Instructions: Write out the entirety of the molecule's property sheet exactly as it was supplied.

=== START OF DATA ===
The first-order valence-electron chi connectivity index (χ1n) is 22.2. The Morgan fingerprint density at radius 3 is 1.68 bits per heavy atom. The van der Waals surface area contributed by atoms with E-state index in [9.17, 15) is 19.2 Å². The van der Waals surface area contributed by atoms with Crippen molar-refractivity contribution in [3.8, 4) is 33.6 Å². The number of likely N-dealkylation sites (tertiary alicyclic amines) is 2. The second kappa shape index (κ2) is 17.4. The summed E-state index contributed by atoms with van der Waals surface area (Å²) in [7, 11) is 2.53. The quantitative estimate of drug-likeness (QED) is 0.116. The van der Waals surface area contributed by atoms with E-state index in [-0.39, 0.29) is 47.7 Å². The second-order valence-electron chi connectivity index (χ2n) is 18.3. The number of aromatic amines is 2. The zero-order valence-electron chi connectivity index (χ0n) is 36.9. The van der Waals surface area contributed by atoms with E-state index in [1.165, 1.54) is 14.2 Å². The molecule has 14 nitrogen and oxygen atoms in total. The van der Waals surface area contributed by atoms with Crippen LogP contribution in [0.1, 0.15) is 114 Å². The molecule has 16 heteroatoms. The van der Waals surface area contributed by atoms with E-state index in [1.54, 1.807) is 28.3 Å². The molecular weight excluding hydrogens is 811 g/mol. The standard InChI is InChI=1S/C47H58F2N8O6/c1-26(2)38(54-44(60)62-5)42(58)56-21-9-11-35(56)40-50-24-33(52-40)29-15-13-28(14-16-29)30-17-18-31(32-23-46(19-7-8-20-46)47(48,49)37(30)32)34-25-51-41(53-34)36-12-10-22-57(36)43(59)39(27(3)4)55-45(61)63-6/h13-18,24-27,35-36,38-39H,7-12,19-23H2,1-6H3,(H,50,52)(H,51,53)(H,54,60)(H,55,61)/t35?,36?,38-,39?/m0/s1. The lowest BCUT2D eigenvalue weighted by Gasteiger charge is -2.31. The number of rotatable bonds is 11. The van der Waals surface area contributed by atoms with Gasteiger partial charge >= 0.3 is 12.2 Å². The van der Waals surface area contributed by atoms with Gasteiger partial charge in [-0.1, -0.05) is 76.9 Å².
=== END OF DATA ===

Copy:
The first-order valence-electron chi connectivity index (χ1n) is 22.2. The Morgan fingerprint density at radius 3 is 1.68 bits per heavy atom. The van der Waals surface area contributed by atoms with E-state index in [9.17, 15) is 19.2 Å². The van der Waals surface area contributed by atoms with Crippen molar-refractivity contribution in [3.8, 4) is 33.6 Å². The number of likely N-dealkylation sites (tertiary alicyclic amines) is 2. The second kappa shape index (κ2) is 17.4. The summed E-state index contributed by atoms with van der Waals surface area (Å²) in [7, 11) is 2.53. The quantitative estimate of drug-likeness (QED) is 0.116. The van der Waals surface area contributed by atoms with E-state index in [-0.39, 0.29) is 47.7 Å². The second-order valence-electron chi connectivity index (χ2n) is 18.3. The number of aromatic amines is 2. The zero-order valence-electron chi connectivity index (χ0n) is 36.9. The van der Waals surface area contributed by atoms with E-state index in [1.165, 1.54) is 14.2 Å². The molecule has 14 nitrogen and oxygen atoms in total. The van der Waals surface area contributed by atoms with Crippen LogP contribution in [0.1, 0.15) is 114 Å². The molecule has 16 heteroatoms. The van der Waals surface area contributed by atoms with E-state index in [1.54, 1.807) is 28.3 Å². The molecular weight excluding hydrogens is 811 g/mol. The standard InChI is InChI=1S/C47H58F2N8O6/c1-26(2)38(54-44(60)62-5)42(58)56-21-9-11-35(56)40-50-24-33(52-40)29-15-13-28(14-16-29)30-17-18-31(32-23-46(19-7-8-20-46)47(48,49)37(30)32)34-25-51-41(53-34)36-12-10-22-57(36)43(59)39(27(3)4)55-45(61)63-6/h13-18,24-27,35-36,38-39H,7-12,19-23H2,1-6H3,(H,50,52)(H,51,53)(H,54,60)(H,55,61)/t35?,36?,38-,39?/m0/s1. The lowest BCUT2D eigenvalue weighted by Gasteiger charge is -2.31. The number of rotatable bonds is 11. The van der Waals surface area contributed by atoms with Gasteiger partial charge >= 0.3 is 12.2 Å². The van der Waals surface area contributed by atoms with Gasteiger partial charge in [-0.1, -0.05) is 76.9 Å².